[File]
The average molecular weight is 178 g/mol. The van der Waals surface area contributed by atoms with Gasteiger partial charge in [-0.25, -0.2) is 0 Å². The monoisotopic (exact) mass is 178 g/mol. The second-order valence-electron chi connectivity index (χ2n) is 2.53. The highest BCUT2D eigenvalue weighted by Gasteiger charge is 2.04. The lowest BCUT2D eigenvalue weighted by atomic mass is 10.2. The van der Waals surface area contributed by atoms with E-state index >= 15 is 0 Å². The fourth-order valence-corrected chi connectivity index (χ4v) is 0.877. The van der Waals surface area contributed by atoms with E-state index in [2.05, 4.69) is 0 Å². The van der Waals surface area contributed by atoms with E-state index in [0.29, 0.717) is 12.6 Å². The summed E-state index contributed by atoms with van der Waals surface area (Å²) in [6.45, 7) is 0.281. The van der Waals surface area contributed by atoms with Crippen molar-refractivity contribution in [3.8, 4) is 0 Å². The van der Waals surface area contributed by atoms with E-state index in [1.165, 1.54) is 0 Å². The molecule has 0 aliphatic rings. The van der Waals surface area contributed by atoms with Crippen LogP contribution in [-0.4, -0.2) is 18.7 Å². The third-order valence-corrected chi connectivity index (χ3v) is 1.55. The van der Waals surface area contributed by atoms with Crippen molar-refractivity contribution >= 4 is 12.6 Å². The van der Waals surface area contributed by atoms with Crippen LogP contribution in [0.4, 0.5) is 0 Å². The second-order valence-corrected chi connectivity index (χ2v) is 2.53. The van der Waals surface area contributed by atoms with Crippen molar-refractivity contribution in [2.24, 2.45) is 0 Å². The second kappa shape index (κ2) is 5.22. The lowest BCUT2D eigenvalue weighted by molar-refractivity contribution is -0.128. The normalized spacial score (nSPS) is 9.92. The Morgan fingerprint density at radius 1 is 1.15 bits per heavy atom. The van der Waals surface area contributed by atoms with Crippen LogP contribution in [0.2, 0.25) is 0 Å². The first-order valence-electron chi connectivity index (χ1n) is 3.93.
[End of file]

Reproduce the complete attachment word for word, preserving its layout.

The average molecular weight is 178 g/mol. The van der Waals surface area contributed by atoms with Gasteiger partial charge in [-0.25, -0.2) is 0 Å². The monoisotopic (exact) mass is 178 g/mol. The second-order valence-electron chi connectivity index (χ2n) is 2.53. The highest BCUT2D eigenvalue weighted by Gasteiger charge is 2.04. The lowest BCUT2D eigenvalue weighted by atomic mass is 10.2. The van der Waals surface area contributed by atoms with E-state index >= 15 is 0 Å². The fourth-order valence-corrected chi connectivity index (χ4v) is 0.877. The van der Waals surface area contributed by atoms with E-state index in [2.05, 4.69) is 0 Å². The van der Waals surface area contributed by atoms with E-state index in [0.29, 0.717) is 12.6 Å². The summed E-state index contributed by atoms with van der Waals surface area (Å²) in [6.45, 7) is 0.281. The van der Waals surface area contributed by atoms with Crippen molar-refractivity contribution in [3.8, 4) is 0 Å². The van der Waals surface area contributed by atoms with E-state index in [1.165, 1.54) is 0 Å². The molecule has 0 aliphatic rings. The van der Waals surface area contributed by atoms with Crippen LogP contribution in [-0.4, -0.2) is 18.7 Å². The third-order valence-corrected chi connectivity index (χ3v) is 1.55. The van der Waals surface area contributed by atoms with Crippen molar-refractivity contribution >= 4 is 12.6 Å². The van der Waals surface area contributed by atoms with Crippen LogP contribution in [0.4, 0.5) is 0 Å². The second-order valence-corrected chi connectivity index (χ2v) is 2.53. The van der Waals surface area contributed by atoms with Crippen molar-refractivity contribution in [2.24, 2.45) is 0 Å². The second kappa shape index (κ2) is 5.22. The lowest BCUT2D eigenvalue weighted by molar-refractivity contribution is -0.128. The normalized spacial score (nSPS) is 9.92. The Morgan fingerprint density at radius 1 is 1.15 bits per heavy atom. The van der Waals surface area contributed by atoms with Crippen LogP contribution in [0.2, 0.25) is 0 Å². The first-order valence-electron chi connectivity index (χ1n) is 3.93.